Daily reading for preschoolers is a critical part of their long-term reading success!
Adapted from PBS Family
During the preschool years, many young children will be able to recite or sing the alphabet. They may begin to recognize familiar letters, especially letters in their own names. Children who have been read to frequently pretend to read books to themselves or to their toy dolls and animals. They use their own words or phrases from the story.
- Read and reread your young child’s favorite books every day. Reading books with rhymes helps develop a child’s awareness of the sounds in our language. This ability is associated with reading success in the early grades. An example is in the book “Green Eggs and Ham ”. The repetitive refrain, “I do not like green eggs and ham. I do not like them Sam I am.” is memorable. Young children also delight in predictable books with memorable refrains.
- Read books with a variety of characters. All children should have the opportunity to read books with characters that look and speak like them. At the same time, children also enjoy reading stories about fantastic characters, such as talking animals. These will stimulate their imagination and build on their love of pretend play.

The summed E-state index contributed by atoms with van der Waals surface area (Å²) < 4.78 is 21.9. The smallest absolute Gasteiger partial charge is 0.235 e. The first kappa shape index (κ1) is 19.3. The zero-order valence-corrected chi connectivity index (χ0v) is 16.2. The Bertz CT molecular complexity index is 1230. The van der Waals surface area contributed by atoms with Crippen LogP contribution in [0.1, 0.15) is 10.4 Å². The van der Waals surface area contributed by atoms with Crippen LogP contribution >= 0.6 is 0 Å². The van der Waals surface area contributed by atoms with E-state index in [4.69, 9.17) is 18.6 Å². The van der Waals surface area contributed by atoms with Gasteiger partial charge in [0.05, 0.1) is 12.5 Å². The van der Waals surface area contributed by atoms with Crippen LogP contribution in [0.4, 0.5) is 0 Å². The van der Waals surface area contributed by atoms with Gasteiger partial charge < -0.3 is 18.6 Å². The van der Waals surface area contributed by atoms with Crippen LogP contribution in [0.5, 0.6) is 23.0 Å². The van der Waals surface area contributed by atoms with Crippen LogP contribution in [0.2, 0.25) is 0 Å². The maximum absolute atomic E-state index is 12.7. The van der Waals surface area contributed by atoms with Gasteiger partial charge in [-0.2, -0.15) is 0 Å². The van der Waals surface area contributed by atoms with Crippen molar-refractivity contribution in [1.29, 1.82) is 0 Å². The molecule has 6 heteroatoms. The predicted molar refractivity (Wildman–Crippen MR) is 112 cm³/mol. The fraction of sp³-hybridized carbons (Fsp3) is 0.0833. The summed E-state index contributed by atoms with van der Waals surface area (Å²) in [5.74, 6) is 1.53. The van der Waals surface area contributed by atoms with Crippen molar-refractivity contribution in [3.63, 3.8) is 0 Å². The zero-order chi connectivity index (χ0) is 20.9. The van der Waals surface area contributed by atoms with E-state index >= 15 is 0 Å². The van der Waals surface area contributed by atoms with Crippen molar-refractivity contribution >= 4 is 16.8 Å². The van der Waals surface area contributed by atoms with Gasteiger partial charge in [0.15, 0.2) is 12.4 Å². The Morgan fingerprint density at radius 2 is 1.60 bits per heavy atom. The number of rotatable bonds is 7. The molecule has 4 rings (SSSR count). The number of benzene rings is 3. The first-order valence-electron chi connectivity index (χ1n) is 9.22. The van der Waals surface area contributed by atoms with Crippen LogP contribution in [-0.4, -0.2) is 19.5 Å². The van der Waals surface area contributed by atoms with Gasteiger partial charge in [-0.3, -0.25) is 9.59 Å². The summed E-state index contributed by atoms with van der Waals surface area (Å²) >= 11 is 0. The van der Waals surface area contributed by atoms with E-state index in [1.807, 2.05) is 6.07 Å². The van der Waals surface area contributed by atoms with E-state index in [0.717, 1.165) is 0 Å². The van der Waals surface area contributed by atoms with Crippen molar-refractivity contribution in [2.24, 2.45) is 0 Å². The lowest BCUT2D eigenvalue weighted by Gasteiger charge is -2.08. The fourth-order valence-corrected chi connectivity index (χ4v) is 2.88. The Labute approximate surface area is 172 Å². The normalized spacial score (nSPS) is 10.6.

- Enjoy rhyming books together. Children enjoy books with rhyming patterns. Young children find the use of nonsense rhymes playful and fun. As you read, invite your child to fill in some of the rhyming words.
- Point out the important features of a book as you read. Before you start reading, show your child the title and author on the front of the book. For example, you might say, “The title of this book is ‘Amazing Grace’. Then say, “It is written by Mary Hoffman and the pictures are by Caroline Birch.”
- Point to each word with your finger as you read. This demonstrates to your child that there is a one-to-one match between the spoken and written word. Also, it also draws your child’s attention to the link between the words you say and the words on the page. Therefore, pointing as you read also reinforces the concept that we read from top to bottom and from the left to the right.
- Use stories to introduce your child to new words. Focusing on new vocabulary words increases reading comprehension. Thereby, promoting your child’s vocabulary development by drawing his attention to new or unusual words in the story. Most importantly, just have fun with these new words and help your child use them in real-life situations. An example of this would be, after learning “capsize” in a story, you can point out that the toy boat in your child’s bath has capsized and the animals are now in the water.
Click here to read the original article and learn more about how preschoolers develop into readers through writing
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